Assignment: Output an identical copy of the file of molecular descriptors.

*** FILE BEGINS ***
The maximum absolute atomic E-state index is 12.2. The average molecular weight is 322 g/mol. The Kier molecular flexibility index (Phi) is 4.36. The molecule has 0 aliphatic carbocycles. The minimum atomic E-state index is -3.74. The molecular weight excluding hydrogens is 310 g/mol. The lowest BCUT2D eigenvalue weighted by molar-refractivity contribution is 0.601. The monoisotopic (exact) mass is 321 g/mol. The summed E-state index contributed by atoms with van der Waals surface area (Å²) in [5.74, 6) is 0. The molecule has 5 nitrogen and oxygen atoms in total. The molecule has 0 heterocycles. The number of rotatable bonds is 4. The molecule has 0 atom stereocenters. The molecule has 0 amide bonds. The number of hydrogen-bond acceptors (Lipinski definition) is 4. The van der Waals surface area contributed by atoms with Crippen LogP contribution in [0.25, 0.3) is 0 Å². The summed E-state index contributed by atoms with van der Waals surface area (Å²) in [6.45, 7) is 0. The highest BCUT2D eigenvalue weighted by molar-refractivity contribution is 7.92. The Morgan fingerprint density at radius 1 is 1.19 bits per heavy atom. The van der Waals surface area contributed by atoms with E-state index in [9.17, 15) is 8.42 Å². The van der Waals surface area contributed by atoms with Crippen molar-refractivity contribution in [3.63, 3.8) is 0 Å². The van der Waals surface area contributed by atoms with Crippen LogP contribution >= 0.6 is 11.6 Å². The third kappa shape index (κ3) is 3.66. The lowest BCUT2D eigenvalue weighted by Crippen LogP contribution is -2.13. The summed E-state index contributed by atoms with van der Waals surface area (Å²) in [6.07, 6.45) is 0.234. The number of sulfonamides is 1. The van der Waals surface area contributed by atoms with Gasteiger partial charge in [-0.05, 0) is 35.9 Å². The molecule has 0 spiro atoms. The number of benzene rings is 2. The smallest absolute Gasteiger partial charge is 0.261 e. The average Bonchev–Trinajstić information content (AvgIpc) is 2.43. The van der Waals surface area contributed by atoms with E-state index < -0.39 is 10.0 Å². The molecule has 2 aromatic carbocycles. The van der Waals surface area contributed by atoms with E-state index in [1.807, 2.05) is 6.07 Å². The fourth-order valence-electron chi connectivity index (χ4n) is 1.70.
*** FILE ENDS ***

The maximum absolute atomic E-state index is 12.2. The average molecular weight is 322 g/mol. The Kier molecular flexibility index (Phi) is 4.36. The molecule has 0 aliphatic carbocycles. The minimum atomic E-state index is -3.74. The molecular weight excluding hydrogens is 310 g/mol. The lowest BCUT2D eigenvalue weighted by molar-refractivity contribution is 0.601. The monoisotopic (exact) mass is 321 g/mol. The summed E-state index contributed by atoms with van der Waals surface area (Å²) in [5.74, 6) is 0. The molecule has 5 nitrogen and oxygen atoms in total. The molecule has 0 heterocycles. The number of rotatable bonds is 4. The molecule has 0 atom stereocenters. The molecule has 0 amide bonds. The number of hydrogen-bond acceptors (Lipinski definition) is 4. The van der Waals surface area contributed by atoms with Crippen LogP contribution in [0.25, 0.3) is 0 Å². The summed E-state index contributed by atoms with van der Waals surface area (Å²) in [6.45, 7) is 0. The highest BCUT2D eigenvalue weighted by molar-refractivity contribution is 7.92. The Morgan fingerprint density at radius 1 is 1.19 bits per heavy atom. The van der Waals surface area contributed by atoms with E-state index in [9.17, 15) is 8.42 Å². The van der Waals surface area contributed by atoms with Crippen molar-refractivity contribution in [3.63, 3.8) is 0 Å². The van der Waals surface area contributed by atoms with Crippen LogP contribution >= 0.6 is 11.6 Å². The third kappa shape index (κ3) is 3.66. The lowest BCUT2D eigenvalue weighted by Crippen LogP contribution is -2.13. The summed E-state index contributed by atoms with van der Waals surface area (Å²) in [6.07, 6.45) is 0.234. The number of sulfonamides is 1. The van der Waals surface area contributed by atoms with Gasteiger partial charge in [-0.05, 0) is 35.9 Å². The molecule has 0 spiro atoms. The number of benzene rings is 2. The smallest absolute Gasteiger partial charge is 0.261 e. The average Bonchev–Trinajstić information content (AvgIpc) is 2.43. The van der Waals surface area contributed by atoms with E-state index < -0.39 is 10.0 Å². The molecule has 2 aromatic carbocycles. The van der Waals surface area contributed by atoms with E-state index in [1.807, 2.05) is 6.07 Å². The fourth-order valence-electron chi connectivity index (χ4n) is 1.70.